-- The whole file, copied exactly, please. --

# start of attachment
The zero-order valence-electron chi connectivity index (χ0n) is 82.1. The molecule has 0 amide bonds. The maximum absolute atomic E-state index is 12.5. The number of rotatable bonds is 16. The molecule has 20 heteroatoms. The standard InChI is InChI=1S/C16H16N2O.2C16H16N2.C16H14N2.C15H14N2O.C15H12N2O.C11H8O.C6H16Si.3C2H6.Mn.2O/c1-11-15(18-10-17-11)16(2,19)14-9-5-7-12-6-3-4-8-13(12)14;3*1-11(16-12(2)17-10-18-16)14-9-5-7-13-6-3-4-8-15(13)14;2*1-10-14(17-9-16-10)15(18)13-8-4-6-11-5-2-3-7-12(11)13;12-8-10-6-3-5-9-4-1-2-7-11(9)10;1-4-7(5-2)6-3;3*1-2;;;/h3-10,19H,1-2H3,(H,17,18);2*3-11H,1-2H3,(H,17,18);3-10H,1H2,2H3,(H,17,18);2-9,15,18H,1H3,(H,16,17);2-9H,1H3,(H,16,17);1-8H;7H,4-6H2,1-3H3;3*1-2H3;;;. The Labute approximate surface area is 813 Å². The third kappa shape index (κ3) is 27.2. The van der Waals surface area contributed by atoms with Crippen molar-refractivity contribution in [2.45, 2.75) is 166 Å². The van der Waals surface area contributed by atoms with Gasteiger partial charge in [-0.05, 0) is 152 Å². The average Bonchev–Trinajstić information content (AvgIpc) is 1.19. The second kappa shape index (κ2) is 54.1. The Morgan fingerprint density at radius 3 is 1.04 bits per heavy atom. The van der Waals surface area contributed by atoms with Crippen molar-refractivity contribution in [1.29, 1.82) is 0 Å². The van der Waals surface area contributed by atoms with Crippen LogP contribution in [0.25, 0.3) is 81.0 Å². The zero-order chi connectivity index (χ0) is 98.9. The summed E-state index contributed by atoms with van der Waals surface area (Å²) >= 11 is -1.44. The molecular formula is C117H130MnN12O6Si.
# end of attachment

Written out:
The zero-order valence-electron chi connectivity index (χ0n) is 82.1. The molecule has 0 amide bonds. The maximum absolute atomic E-state index is 12.5. The number of rotatable bonds is 16. The molecule has 20 heteroatoms. The standard InChI is InChI=1S/C16H16N2O.2C16H16N2.C16H14N2.C15H14N2O.C15H12N2O.C11H8O.C6H16Si.3C2H6.Mn.2O/c1-11-15(18-10-17-11)16(2,19)14-9-5-7-12-6-3-4-8-13(12)14;3*1-11(16-12(2)17-10-18-16)14-9-5-7-13-6-3-4-8-15(13)14;2*1-10-14(17-9-16-10)15(18)13-8-4-6-11-5-2-3-7-12(11)13;12-8-10-6-3-5-9-4-1-2-7-11(9)10;1-4-7(5-2)6-3;3*1-2;;;/h3-10,19H,1-2H3,(H,17,18);2*3-11H,1-2H3,(H,17,18);3-10H,1H2,2H3,(H,17,18);2-9,15,18H,1H3,(H,16,17);2-9H,1H3,(H,16,17);1-8H;7H,4-6H2,1-3H3;3*1-2H3;;;. The Labute approximate surface area is 813 Å². The third kappa shape index (κ3) is 27.2. The van der Waals surface area contributed by atoms with Crippen molar-refractivity contribution in [2.45, 2.75) is 166 Å². The van der Waals surface area contributed by atoms with Gasteiger partial charge in [-0.05, 0) is 152 Å². The average Bonchev–Trinajstić information content (AvgIpc) is 1.19. The second kappa shape index (κ2) is 54.1. The Morgan fingerprint density at radius 3 is 1.04 bits per heavy atom. The van der Waals surface area contributed by atoms with Crippen molar-refractivity contribution in [1.29, 1.82) is 0 Å². The van der Waals surface area contributed by atoms with Crippen LogP contribution in [0.25, 0.3) is 81.0 Å². The zero-order chi connectivity index (χ0) is 98.9. The summed E-state index contributed by atoms with van der Waals surface area (Å²) >= 11 is -1.44. The molecular formula is C117H130MnN12O6Si.